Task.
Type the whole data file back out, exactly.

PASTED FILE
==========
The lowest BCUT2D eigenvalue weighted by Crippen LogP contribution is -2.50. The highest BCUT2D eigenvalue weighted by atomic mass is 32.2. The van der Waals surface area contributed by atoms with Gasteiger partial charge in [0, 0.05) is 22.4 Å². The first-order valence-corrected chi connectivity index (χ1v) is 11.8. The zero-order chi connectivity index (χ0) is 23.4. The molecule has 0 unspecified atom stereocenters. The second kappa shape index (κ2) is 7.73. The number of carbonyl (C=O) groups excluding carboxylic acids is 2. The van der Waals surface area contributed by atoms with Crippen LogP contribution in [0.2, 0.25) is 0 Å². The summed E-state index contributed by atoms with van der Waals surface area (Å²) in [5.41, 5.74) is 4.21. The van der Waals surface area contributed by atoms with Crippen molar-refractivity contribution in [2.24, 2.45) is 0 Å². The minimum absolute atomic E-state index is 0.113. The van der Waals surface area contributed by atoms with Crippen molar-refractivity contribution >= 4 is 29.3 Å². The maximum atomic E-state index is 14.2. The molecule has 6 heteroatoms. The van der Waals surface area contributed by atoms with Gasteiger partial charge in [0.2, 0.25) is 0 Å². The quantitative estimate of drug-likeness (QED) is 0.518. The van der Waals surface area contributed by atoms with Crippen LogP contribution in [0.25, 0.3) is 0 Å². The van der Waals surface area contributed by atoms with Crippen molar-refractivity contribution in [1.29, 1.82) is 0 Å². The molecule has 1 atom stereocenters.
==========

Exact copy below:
The lowest BCUT2D eigenvalue weighted by Crippen LogP contribution is -2.50. The highest BCUT2D eigenvalue weighted by atomic mass is 32.2. The van der Waals surface area contributed by atoms with Gasteiger partial charge in [0, 0.05) is 22.4 Å². The first-order valence-corrected chi connectivity index (χ1v) is 11.8. The zero-order chi connectivity index (χ0) is 23.4. The molecule has 0 unspecified atom stereocenters. The second kappa shape index (κ2) is 7.73. The number of carbonyl (C=O) groups excluding carboxylic acids is 2. The van der Waals surface area contributed by atoms with Crippen LogP contribution in [0.2, 0.25) is 0 Å². The summed E-state index contributed by atoms with van der Waals surface area (Å²) in [5.41, 5.74) is 4.21. The van der Waals surface area contributed by atoms with Crippen molar-refractivity contribution in [2.24, 2.45) is 0 Å². The minimum absolute atomic E-state index is 0.113. The van der Waals surface area contributed by atoms with Crippen molar-refractivity contribution >= 4 is 29.3 Å². The maximum atomic E-state index is 14.2. The molecule has 6 heteroatoms. The van der Waals surface area contributed by atoms with Gasteiger partial charge in [0.2, 0.25) is 0 Å². The quantitative estimate of drug-likeness (QED) is 0.518. The van der Waals surface area contributed by atoms with Crippen LogP contribution in [0.25, 0.3) is 0 Å². The van der Waals surface area contributed by atoms with Crippen molar-refractivity contribution in [1.29, 1.82) is 0 Å². The molecule has 1 atom stereocenters.